Here’s the clue that those first works were not by Wolfie. Papa insisted that we sign them “Wolfgang Amadeus Mozart” on the manuscript. “Amadeus” means "God's love” in Latin. Although that’s how he is known to posterity, Wolfie himself never really took the name seriously. He would tease me, saying “I’m God’s gift to mankind. You were shat by a sow.”
At times like that I wished I could have thrown him off a cliff. It’s a wonder he survived to adulthood! Nay, I do but jest. In childhood we were best friends. Only when he married that dreadful woman did we drift apart.
I have advice for you young people. Don't be afraid to go out into the world. Let yourself be heard, whatever your passion is. Don't pass away unknown, as will I. Perhaps someday people will learn that Wolfgang Amadeus Mozart had a sister, and her name was Marianne, whom her family nicknamed “Nannerl.” Remember me.
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I always think historical stories are so hard to pull off and you did such a nice job. Well done.
Thank you for your kind remarks, Kevin! I enjoyed your story “A Disturbance on the Austrian Line.”
Thank you so much.
Hi Swan, I got this story from the critique circle. That's nice because it gives me good stories outside of my usual fare. But if it's for the circle I have to be thorough. Your verbiage is appropriate and the story has a comfortable flow. There is a point where you repeat piano. I think that's a mistake but I'm not sure. It is very well written and I look forward to reading more of your work.
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PS (“Mae” is my real name)
I was so engrossed in this, the injustice is making my blood boil. Well done for creating a piece so strong that it could do that. Amazing, I loved it.
Thank you, Sharon I feel as if I was channeling Nannerl’s anger and fire. I’m glad you felt it too!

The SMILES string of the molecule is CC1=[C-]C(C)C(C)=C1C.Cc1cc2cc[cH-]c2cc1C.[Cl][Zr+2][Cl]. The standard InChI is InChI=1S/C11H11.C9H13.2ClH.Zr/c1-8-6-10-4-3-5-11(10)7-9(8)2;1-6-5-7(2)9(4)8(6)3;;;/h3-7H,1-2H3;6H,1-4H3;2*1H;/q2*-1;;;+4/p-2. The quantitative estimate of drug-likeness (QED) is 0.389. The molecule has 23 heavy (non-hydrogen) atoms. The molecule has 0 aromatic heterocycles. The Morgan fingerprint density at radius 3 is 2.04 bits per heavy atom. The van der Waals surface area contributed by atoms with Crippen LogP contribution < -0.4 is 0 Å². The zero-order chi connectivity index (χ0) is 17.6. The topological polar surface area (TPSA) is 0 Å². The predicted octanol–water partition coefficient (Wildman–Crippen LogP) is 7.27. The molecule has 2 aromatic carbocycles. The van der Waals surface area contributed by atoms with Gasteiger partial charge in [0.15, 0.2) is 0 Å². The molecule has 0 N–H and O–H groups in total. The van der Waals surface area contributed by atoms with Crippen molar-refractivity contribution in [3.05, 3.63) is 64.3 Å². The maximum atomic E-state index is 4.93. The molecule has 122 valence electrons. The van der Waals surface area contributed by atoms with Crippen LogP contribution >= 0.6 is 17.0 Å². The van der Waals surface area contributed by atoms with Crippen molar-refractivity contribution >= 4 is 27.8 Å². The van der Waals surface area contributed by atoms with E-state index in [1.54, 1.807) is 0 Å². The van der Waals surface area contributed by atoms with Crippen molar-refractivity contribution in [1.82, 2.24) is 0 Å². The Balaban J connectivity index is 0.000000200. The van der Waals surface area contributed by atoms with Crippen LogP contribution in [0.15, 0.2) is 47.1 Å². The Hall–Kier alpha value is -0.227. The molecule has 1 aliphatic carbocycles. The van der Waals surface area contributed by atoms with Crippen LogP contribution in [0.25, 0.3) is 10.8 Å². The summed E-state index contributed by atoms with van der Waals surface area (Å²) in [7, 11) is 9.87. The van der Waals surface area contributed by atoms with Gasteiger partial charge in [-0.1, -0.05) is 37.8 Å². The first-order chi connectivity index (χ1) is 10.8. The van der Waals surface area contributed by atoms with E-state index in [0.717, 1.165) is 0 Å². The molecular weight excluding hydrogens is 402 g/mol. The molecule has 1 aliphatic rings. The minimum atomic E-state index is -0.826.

I absolutely loved this story. I read the book Marrying Mozart and Mozart's Sister but I like this story much better. Nannerl got a raw deal in the days where girls and women were practically invisible and if she had talent, it probably would be swept under the rug if a brother even had an inkling of promise. Don't worry we are rooting for Nannerl, tell her better days are coming in the minds and hearts of all readers. Thank you!
Thank you very much, Kathryn! I’ve read both of those books and have always been fascinated by Nannerl. Her father really did suppress her and also kept her from marrying a young lover. There’s another whole story! How many works by women have been lost to history!
I saw a movie with Merle Oberon called "The Barretts of Wimpole Street" and Elizabeth Barrett had an overbearing father that practicallly wouldn't let her out of the house.
So sad and so common even nowadays. Anne Brontë wrote a novel suggesting that women be allowed to choose whom to marry. It was revolutionary!
Charming historical fiction. Great work, Swan.
Thank you for kind comments, Bruce! I appreciate your reading about Mozart’s almost-forgotten sister.